By: The Help Stop TB Team
University of Nottingham
28 Feb 2017
The Help Stop TB team is hard at work analyzing the data they’ve received so far from World Community Grid. They recently chose two new data analysis tools, which will help them better understand the behavior of the bacterium which causes tuberculosis.
Hello everyone, and thank you for contributing your computer time to Help Stop TB! We would have never completed so many simulations if it wasn’t for you!
Help Stop TB was created to examine a particular aspect of the highly resistant and adaptable bacterium that causes tuberculosis. The bacterium has an unusual coat which protects it from many drugs and the patient’s immune system. Among the fats, sugars and proteins in this coat, the TB bacterium contains a type of fatty molecules called mycolic acids. Our project simulates the behavior of these molecules in their many configurations to better understand how they offer protection to the TB bacteria. With the resulting information, scientists may be able to design better ways to attack this protective layer and therefore develop better treatments for this deadly disease.
Choosing Data Analysis Tools and Methods
Since our previous mini update in November, Athina has been focusing on analysing our simulation data, and at the same time she is writing up her PhD thesis. As a team, we have now achieved our main goal, which was to come up with a robust and efficient analytical strategy. This will enable us to efficiently process the heaps of data we’re receiving from the simulations conducted by World Community Grid volunteers, and will answer our questions about mycolic acids’ conformational behaviour and its biological implications.
The analysis protocol that we have decided on combines a variety of different analytical tools and methods. One of the tools we are using is a PCA (principal components analysis) clustering technique developed at the School of Pharmacy at the University of Nottingham. This tool has helped us categorise the shapes that mycolic acids adopt throughout the simulations. In turn, this gives us a clearer idea about which shapes are the most dominant ones.
Figures 1 and 2 below are examples of how we are looking at the shapes of mycolic acids. These structures are important as we are looking at all the possible conformations that mycolic acids can assume in order to try to understand how those molecules work, how their conformations dictate any biological implications and/or affect the disease itself, in the hope to find any links and discover more for prevention methods.
Because it has been shown that mycolic acids tend to demonstrate complex conformational behaviours with frequent folding and unfolding events, it is important to assess the frequency of those events. Understanding the frequency in which mycolic acids change from one folding conformation into another may help underpin important aspects of their biological behaviour.
Figure 1. Summary of a mycolic acid predominant clusters and their respective representative structures. This figure outlines the clusters’ transitions and dependency as well as their relative percentages.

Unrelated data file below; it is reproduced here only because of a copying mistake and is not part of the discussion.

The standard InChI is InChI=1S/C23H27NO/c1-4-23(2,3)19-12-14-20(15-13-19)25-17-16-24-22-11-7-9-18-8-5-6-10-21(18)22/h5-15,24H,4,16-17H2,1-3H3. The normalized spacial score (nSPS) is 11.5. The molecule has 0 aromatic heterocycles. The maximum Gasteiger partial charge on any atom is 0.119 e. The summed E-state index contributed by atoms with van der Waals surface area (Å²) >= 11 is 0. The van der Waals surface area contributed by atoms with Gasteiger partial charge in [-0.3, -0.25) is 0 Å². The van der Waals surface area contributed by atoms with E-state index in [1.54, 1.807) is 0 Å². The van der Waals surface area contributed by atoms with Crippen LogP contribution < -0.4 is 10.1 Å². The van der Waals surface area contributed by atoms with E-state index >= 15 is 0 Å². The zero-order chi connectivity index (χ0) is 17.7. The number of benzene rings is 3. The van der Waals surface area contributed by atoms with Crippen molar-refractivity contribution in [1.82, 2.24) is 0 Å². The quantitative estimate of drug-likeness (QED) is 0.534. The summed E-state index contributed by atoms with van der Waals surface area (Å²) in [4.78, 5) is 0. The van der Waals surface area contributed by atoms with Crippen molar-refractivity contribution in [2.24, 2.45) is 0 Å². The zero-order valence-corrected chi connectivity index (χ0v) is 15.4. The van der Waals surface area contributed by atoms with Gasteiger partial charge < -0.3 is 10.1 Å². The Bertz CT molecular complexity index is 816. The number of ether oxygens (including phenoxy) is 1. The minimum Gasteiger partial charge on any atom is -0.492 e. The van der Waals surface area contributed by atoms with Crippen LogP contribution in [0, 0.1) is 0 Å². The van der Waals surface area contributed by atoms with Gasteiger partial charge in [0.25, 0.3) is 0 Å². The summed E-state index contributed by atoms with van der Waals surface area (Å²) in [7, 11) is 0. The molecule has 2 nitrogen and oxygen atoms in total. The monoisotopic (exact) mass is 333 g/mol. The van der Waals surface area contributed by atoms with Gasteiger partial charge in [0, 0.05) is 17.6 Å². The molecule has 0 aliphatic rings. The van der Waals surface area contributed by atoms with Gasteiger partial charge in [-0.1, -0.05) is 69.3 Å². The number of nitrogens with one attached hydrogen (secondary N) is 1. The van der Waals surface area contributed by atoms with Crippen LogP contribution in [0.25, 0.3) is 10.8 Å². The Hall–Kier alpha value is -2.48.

Additionally, the length of time that the molecules choose to remain in a certain adopted conformational pattern may also elucidate further biological implications. Each molecule assumes different shapes throughout its folding pathway and these shapes can be very dependent to each other. From the PCA clustering tool data, we have extracted important information regarding the dependency (Figure 1) between the different shapes the molecules assume.
Another analytical approach that we employed was the distance matrix analysis. We created and analysed matrices (Figure 2) of the distances of all the carbon atoms along the mycolic acid chain. This method can provide further insight into the frequency of the folding events and can also help us understand more about the flexibility of each structure.
Figure 2. Distance matrices of two very different conformations of a mycolic acid. These matrices show the distances of carbon atoms along the mycolic acid chain in these two conformations, and provide a good visual idea of how different the various folding patterns are.
We have also tested the suitability of a dihedral angle clustering tool which was developed at the Centre for Molecular Design (CMD) at the University of Portsmouth. This tool was computationally less intensive than the distance matrix analysis, but unfortunately it could not address the frequent refolding events that the mycolic acids demonstrate, thus making it challenging to extract meaningful data. However, the test cases that we analysed with this technique confirmed the predominant clusters that we had found with our PCA tools. We will now use the best choice of analysis options to build a picture for all the different mycolic acids, and will subsequently link the individual behaviour with experimental data on mycolic acid population in bacterial cell walls and their individual roles therein.
That was all our news for now! Thank you again for your contributions, and let’s all wish good luck to Athina with her writing! Until the next time, happy crunching!
See the full article here.
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